When I realize the code I'm almost done writing is redundant, but also realize that it would take less effort to just leave it in, rather than refactor into something cleaner.

I mean in the sense that they were in a position in which they could be flexible with their priorities. Many software shops are dependent on market-related cycles which they tend to have little control over. This in turn imposes business-focused individuals to pay strict attention to feedback being received by users. If the business side of the work environment is stressed due to issues discovered in a software release, this stress naturally finds its way to the programmers who wrote the software.

In the case of the company I had worked (read: interned) previously, they were in a position in which their control over their target market was well secured. Think, say, Valve versus EA; EA makes a lot of money off of its games, but they're still average players in the video games market in the sense that they have an average track record of the quality of the software they release. The controversy behind their corporate practices both externally as well internally hasn't helped their position in the market. So, it's unsurprising when developers at EA find themselves in need to just hack away within an arbitrary codebase.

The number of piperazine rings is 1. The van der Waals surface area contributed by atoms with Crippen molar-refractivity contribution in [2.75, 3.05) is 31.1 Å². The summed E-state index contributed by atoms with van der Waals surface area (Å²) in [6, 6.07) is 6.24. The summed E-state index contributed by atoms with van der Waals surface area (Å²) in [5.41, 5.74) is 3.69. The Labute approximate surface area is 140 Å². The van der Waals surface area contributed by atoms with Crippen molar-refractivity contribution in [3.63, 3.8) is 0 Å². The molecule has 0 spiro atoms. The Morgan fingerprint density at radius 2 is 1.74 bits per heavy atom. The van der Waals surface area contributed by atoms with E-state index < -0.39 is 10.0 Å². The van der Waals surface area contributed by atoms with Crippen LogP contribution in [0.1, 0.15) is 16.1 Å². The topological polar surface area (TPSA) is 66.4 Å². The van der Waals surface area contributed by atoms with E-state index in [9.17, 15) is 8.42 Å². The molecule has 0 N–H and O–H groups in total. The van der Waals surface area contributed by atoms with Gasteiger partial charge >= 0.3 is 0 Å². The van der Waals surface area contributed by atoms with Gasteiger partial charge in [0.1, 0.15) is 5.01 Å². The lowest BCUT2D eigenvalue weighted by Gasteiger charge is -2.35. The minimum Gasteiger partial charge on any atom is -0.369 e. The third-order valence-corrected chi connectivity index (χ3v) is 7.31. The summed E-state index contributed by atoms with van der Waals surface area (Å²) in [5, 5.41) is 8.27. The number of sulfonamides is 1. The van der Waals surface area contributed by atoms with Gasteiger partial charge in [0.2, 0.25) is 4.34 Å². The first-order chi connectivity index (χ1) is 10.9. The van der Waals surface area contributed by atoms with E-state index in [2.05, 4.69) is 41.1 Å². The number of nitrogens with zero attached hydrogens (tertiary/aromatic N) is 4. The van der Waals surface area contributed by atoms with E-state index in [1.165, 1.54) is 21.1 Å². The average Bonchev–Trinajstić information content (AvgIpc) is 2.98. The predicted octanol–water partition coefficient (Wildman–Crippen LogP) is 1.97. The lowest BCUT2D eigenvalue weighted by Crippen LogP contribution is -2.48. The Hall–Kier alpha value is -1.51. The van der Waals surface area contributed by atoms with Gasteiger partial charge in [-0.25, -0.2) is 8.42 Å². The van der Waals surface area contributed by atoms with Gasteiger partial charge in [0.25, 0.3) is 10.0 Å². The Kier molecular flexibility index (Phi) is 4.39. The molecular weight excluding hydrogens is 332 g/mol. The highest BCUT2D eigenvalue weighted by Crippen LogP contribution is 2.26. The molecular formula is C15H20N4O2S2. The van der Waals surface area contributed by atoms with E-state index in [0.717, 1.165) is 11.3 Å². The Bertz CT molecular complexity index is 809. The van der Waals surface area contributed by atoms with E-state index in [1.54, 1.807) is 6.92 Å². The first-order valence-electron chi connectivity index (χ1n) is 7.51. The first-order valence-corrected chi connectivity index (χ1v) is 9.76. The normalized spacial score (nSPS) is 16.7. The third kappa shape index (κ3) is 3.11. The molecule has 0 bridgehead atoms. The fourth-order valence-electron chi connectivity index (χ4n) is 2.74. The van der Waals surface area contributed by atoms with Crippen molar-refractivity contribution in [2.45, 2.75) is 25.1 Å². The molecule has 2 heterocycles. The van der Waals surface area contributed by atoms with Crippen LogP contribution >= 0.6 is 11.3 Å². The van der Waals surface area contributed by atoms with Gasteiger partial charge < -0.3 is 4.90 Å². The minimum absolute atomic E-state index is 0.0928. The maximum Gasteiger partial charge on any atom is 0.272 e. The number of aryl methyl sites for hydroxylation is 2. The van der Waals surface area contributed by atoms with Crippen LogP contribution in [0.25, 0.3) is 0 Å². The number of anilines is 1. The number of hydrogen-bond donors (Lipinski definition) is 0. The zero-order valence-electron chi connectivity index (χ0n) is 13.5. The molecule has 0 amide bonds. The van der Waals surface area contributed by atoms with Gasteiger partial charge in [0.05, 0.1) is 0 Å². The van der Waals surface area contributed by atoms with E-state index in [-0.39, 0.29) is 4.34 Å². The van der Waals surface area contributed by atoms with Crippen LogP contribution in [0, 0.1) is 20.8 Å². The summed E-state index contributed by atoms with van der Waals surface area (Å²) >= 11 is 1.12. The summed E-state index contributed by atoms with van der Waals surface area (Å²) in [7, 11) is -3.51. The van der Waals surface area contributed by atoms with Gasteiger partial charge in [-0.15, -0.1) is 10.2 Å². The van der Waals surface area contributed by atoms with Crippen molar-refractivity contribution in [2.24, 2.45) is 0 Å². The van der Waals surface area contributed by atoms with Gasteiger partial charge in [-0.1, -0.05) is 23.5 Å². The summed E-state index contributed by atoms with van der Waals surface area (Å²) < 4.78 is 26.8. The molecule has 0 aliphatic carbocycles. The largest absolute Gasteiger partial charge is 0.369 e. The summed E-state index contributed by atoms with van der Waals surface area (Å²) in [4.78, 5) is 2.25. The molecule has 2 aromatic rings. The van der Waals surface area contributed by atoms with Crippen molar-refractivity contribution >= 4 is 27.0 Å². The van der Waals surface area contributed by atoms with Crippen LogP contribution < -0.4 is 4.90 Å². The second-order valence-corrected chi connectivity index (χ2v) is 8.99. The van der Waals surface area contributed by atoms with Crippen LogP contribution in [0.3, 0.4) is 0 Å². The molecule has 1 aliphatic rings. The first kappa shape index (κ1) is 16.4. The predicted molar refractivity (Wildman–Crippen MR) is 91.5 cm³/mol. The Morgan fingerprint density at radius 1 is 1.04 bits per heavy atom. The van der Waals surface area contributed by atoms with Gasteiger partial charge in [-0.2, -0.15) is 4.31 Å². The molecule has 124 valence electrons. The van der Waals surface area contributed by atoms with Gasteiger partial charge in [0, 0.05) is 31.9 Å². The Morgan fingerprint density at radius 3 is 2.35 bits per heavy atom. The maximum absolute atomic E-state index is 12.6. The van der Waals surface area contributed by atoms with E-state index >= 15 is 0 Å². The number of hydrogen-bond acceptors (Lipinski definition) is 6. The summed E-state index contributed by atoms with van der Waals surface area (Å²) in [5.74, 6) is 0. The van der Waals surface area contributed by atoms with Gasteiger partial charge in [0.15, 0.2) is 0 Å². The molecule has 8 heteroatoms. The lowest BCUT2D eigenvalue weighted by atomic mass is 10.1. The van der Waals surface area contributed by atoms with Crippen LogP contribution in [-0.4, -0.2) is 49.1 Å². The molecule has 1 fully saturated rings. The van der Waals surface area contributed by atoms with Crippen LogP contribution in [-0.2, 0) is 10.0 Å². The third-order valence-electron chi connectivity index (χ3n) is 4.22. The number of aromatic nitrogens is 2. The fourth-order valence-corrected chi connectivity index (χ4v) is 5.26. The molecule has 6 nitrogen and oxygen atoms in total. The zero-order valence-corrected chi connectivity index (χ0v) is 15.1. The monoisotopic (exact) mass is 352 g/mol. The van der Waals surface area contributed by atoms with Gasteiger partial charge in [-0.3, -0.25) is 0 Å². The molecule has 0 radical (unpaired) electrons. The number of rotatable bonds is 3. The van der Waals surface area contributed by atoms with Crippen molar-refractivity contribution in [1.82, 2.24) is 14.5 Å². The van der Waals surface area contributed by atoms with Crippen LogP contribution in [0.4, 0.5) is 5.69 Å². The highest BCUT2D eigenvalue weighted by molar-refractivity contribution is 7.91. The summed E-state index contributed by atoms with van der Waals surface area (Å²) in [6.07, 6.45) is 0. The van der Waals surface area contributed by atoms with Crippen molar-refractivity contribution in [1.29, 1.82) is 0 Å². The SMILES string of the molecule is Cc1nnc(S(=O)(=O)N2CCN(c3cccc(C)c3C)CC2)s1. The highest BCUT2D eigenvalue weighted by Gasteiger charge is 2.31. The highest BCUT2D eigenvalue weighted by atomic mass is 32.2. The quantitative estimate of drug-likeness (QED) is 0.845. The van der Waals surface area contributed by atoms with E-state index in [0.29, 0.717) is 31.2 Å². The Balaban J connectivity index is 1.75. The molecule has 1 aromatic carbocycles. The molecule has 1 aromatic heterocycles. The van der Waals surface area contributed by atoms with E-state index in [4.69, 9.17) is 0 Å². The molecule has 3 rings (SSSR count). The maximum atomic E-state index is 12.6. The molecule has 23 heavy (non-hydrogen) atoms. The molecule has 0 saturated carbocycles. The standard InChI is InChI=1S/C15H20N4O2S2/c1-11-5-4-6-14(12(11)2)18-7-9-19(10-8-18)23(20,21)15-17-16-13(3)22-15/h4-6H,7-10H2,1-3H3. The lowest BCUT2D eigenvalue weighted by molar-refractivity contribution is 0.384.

Valve, on the other hand, is in a different position on nearly every level. They have a strong foothold over their primary market in D2D/Cloud-stored games, which offers them a high degree of flexibility. They also have a good reputation with the innovativeness and high quality of standard with which they attribute to a) their business practices, b) their cultural views and ecosystem, and c) the games they've released.

No business is without some level of controversy, but in Valve's case theirs is extremely minimal and doesn't affect what they produce in a negative manner.

In the end, it comes down to priority. Anyway, hope this helps.

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